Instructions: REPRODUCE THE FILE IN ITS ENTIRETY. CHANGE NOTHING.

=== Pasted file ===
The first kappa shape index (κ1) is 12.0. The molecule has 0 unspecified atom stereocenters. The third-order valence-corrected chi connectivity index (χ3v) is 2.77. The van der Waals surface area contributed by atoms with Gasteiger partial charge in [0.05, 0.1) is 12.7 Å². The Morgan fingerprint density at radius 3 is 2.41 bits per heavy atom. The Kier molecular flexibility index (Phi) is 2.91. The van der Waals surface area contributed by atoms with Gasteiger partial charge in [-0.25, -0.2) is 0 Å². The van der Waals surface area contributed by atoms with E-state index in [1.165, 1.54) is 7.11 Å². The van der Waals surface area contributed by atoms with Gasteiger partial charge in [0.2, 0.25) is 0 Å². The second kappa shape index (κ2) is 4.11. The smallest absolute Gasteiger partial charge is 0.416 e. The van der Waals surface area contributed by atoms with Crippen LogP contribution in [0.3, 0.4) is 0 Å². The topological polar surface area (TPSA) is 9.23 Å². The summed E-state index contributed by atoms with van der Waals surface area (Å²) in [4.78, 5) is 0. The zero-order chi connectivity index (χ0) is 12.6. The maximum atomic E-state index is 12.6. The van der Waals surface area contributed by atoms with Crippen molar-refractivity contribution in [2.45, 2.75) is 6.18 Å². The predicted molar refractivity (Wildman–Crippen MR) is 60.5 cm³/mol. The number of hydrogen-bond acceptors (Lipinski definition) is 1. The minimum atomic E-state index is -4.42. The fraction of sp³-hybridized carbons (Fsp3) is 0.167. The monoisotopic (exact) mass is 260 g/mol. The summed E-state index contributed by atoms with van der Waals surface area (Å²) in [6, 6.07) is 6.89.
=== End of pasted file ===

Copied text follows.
The first kappa shape index (κ1) is 12.0. The molecule has 0 unspecified atom stereocenters. The third-order valence-corrected chi connectivity index (χ3v) is 2.77. The van der Waals surface area contributed by atoms with Gasteiger partial charge in [0.05, 0.1) is 12.7 Å². The Morgan fingerprint density at radius 3 is 2.41 bits per heavy atom. The Kier molecular flexibility index (Phi) is 2.91. The van der Waals surface area contributed by atoms with Gasteiger partial charge in [-0.25, -0.2) is 0 Å². The van der Waals surface area contributed by atoms with E-state index in [1.165, 1.54) is 7.11 Å². The van der Waals surface area contributed by atoms with Gasteiger partial charge in [0.2, 0.25) is 0 Å². The second kappa shape index (κ2) is 4.11. The smallest absolute Gasteiger partial charge is 0.416 e. The van der Waals surface area contributed by atoms with Crippen LogP contribution in [0.3, 0.4) is 0 Å². The topological polar surface area (TPSA) is 9.23 Å². The summed E-state index contributed by atoms with van der Waals surface area (Å²) in [4.78, 5) is 0. The zero-order chi connectivity index (χ0) is 12.6. The maximum atomic E-state index is 12.6. The van der Waals surface area contributed by atoms with Crippen molar-refractivity contribution in [2.45, 2.75) is 6.18 Å². The predicted molar refractivity (Wildman–Crippen MR) is 60.5 cm³/mol. The number of hydrogen-bond acceptors (Lipinski definition) is 1. The minimum atomic E-state index is -4.42. The fraction of sp³-hybridized carbons (Fsp3) is 0.167. The monoisotopic (exact) mass is 260 g/mol. The summed E-state index contributed by atoms with van der Waals surface area (Å²) in [6, 6.07) is 6.89.